Paul Meikle

June 2018 marked the 15th anniversary of my liver transplant. Definitely something to celebrate!

I was born without a bile duct, a condition called Biliary Atresia.

Luckily my jaundice was noticed by my health visitor and I was quickly referred to Birmingham Children’s Hospital. My parents had no idea that I was so poorly, and it was a huge shock for them to be told that I would need immediate surgery and possibly a liver transplant.

A Kasia operation to create a bile duct was performed when I was 6 weeks old. The procedure gave me a chance to recover and grow, but my liver function didn’t improve sufficiently.

Shortly before my first birthday my parents were told that I wouldn’t reach my second birthday unless I had a transplant.

My diet and condition were managed carefully, and I was put onto the transplant list. After six weeks, my parents got the call they had been both dreading and hoping for.

A liver was available.

After spending the whole day in hospital, we were sent home because the liver wasn’t suitable. Disappointed they took me home and put me to bed.

Later the same evening they got a second call. This time everything was fine and the operation went ahead.

After my transplant, my Grandad asked the nurses if I would ever be able to kick a ball around and play football with friends. He thought that I wouldn’t be able to live a normal life.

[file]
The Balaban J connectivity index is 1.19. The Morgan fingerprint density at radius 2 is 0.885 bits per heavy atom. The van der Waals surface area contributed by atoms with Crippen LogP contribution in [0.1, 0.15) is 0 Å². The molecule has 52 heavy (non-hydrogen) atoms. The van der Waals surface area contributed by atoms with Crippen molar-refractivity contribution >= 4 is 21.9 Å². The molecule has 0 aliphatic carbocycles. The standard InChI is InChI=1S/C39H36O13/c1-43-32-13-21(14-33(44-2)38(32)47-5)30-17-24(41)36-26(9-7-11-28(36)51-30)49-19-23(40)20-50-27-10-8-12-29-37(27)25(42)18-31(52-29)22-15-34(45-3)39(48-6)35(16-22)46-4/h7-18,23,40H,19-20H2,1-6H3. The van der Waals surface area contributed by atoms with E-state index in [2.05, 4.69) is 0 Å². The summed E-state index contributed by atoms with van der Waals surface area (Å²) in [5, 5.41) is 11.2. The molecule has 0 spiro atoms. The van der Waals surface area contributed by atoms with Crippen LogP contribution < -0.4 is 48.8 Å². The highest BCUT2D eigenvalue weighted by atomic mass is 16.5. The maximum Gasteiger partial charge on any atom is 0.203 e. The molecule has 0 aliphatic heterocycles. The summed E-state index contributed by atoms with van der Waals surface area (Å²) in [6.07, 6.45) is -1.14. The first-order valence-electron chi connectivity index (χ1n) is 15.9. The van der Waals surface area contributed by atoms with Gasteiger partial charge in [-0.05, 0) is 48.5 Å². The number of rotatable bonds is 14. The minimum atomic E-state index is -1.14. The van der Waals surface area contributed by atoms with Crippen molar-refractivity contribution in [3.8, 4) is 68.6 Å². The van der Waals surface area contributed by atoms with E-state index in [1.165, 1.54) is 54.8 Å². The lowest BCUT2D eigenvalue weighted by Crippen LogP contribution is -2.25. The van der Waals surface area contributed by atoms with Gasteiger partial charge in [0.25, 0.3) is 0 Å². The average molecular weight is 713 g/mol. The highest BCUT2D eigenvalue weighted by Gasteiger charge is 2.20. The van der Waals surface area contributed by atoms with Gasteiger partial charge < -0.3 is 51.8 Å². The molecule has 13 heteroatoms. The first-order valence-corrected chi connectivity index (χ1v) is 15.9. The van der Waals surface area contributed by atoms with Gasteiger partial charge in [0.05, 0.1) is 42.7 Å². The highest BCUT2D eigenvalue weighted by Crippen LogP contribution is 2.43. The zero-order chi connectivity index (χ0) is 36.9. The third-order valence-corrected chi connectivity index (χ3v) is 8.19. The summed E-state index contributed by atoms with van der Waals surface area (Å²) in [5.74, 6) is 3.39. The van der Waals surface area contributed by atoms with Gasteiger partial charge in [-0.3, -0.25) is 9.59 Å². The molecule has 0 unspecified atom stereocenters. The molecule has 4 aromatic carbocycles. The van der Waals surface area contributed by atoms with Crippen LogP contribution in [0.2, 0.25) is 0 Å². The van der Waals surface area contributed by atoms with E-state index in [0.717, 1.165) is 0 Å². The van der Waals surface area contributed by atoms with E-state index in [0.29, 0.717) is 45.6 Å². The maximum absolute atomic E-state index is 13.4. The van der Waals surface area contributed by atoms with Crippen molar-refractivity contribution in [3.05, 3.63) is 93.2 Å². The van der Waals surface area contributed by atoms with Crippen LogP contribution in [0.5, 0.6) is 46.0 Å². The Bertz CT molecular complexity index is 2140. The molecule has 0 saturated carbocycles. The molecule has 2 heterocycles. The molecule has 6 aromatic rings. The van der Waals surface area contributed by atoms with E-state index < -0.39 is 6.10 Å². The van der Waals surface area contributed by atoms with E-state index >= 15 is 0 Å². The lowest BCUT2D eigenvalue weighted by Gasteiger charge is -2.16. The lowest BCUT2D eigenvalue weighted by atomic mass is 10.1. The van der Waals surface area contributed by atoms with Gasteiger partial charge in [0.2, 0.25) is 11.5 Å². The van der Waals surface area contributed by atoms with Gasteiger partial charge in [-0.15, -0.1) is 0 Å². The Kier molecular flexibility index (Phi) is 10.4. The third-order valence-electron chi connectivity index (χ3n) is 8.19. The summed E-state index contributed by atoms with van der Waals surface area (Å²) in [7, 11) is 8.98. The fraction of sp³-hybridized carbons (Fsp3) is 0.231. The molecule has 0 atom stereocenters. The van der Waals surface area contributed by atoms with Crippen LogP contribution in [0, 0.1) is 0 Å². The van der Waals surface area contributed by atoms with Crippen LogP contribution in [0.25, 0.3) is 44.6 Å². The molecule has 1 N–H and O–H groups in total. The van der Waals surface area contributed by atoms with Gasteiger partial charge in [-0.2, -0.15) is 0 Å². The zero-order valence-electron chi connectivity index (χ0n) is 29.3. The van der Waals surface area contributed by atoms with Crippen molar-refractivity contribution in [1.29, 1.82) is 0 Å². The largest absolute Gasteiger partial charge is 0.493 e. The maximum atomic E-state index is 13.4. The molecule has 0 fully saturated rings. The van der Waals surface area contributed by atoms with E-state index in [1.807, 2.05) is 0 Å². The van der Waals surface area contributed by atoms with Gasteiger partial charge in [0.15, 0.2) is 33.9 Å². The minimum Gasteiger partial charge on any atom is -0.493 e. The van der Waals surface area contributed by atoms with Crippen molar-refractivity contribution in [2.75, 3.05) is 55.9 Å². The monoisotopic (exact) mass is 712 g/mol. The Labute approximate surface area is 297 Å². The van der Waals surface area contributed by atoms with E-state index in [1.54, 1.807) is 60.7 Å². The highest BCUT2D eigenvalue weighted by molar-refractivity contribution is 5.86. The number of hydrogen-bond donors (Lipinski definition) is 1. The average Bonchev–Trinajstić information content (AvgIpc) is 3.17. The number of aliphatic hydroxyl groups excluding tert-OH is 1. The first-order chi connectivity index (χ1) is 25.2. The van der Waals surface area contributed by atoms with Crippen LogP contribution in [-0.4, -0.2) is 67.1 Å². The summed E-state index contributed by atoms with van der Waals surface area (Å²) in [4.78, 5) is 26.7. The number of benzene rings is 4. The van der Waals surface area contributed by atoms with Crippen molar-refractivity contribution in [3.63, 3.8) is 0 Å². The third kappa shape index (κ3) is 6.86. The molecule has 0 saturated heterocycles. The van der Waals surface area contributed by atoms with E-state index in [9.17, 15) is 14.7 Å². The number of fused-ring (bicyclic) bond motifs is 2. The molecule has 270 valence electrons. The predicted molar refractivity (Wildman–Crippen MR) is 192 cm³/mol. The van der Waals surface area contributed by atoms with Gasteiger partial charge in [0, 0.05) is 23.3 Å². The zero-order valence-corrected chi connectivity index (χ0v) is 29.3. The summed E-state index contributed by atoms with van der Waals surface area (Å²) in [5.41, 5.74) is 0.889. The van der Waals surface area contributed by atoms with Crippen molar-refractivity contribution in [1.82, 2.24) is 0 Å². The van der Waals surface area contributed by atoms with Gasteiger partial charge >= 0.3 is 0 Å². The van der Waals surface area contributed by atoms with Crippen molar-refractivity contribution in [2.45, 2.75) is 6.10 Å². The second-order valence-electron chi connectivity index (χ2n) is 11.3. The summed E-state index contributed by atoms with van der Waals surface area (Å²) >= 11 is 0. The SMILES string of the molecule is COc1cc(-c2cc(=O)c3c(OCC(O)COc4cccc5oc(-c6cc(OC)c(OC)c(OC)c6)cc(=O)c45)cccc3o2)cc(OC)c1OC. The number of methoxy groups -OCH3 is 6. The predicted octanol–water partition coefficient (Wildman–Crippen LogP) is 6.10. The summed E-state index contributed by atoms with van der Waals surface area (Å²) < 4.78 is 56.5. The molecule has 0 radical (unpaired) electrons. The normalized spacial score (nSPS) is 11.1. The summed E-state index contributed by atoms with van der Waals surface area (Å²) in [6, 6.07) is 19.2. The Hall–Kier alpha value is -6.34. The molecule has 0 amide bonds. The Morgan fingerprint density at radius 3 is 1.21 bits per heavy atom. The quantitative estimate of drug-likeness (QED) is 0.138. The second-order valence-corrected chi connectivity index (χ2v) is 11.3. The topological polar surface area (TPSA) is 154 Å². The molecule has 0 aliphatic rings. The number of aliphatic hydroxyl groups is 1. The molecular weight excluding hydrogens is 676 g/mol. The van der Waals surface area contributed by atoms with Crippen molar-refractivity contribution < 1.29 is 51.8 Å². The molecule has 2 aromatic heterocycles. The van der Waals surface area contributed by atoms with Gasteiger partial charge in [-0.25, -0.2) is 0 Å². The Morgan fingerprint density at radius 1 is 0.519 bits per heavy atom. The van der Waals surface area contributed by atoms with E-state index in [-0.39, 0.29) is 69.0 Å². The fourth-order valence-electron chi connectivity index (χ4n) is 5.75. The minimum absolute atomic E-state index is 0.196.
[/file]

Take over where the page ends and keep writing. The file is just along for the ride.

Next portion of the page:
As I was only 15 months old, I can’t remember anything about it.

I do have memories of the 15 years of life it has given me so far. I have lived every day to the full, playing football, skiing, representing Great Britain at the World Transplant Games and getting a good set of GCSE results. None of these would have been possible without my donor.

Thanks to the incredible generosity of the donor family and the doctors, I have been able to have a second chance of life. Something I am incredibly grateful for.

Since my transplant there have been some setbacks including chickenpox, pneumonia and shingles. I haven’t let these set me back, I have recovered and come back stronger and fighting harder.

My transplant has made me thankful for everything I have; seeing and hearing other people’s stories and challenges has opened my eyes, I don’t take anything for granted. My day to day life is no different from that of my friends.

My transplant has given me my life and I am making the most of every opportunity.

In 2008 I went to my first ever Transplant Games in Coventry and this year I competed in my 11th British Transplant Games in my home city of Birmingham.

In 2017, I also represented Team GB at the World Transplant Games in Malaga. The main goal of the games was to increase awareness of transplantation and to encourage more people to join the donor register, so that more people can be given lifesaving transplants.

I am so thankful to my donor. I urge every single person to sign the register, and talk about organ donation.

Thank you for reading my story.

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